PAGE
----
things produced in accordance with the principles of life had what is called form. When form encloses the spiritual part, each with its own characteristics, that is its nature. By cultivating this nature, we are carried back to virtue; and if this is perfected, we become as all things were in the beginning. We become unconditioned, and the unconditioned is great. As birds join their beaks in chirping,
and beaks to chirp must be joined,—to be thus joined with the universe without being more conscious of it than an idiot, this is divine virtue, this is accordance with the eternal fitness of things.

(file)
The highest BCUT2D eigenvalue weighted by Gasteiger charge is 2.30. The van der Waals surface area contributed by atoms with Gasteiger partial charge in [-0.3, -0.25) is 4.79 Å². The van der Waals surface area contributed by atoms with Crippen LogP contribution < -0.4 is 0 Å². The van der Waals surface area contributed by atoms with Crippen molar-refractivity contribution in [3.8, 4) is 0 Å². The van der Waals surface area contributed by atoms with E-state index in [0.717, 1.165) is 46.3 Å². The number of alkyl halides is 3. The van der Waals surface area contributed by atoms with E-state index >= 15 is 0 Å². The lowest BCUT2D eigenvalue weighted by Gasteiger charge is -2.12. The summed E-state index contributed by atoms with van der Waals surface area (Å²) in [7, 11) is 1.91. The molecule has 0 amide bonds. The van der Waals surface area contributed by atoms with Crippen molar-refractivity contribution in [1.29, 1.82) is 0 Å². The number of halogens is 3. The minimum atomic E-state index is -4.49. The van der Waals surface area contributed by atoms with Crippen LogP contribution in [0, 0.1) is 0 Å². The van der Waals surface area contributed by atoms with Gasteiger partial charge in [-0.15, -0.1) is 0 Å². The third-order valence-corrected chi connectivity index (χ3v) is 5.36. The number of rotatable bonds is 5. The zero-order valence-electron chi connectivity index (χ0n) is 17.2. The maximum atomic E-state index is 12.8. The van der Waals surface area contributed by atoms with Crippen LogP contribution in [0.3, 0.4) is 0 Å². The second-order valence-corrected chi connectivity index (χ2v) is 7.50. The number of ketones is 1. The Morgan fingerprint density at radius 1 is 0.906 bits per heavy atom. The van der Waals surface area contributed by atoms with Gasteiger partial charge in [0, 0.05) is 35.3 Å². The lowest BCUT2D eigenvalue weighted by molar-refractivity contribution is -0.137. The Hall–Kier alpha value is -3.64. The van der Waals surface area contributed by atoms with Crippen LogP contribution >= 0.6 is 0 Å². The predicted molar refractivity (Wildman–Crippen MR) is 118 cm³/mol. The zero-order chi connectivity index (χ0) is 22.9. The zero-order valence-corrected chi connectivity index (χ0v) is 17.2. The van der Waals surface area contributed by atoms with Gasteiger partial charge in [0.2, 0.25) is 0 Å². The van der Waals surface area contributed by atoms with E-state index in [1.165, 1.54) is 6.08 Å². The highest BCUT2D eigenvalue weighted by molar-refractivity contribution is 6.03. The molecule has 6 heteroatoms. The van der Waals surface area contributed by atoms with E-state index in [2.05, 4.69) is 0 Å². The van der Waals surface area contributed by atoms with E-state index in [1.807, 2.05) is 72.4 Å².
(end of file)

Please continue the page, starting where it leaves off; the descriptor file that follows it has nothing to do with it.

Confucius asked Lao Tzŭ, saying, "There are persons who cultivate Tao according to fixed rules of possible and impossible, fit and unfit, just as the schoolmen speak of separating hardness from whiteness as though these could be hung up on different pegs.
- See p. 22.
Could such persons be termed sages?"
"That," replied Lao Tzŭ, "is but the skill of the handicraftsman, wearing out body and soul alike. The powers of the hunting-dog involve it in trouble;
- It is kept by man instead of being free.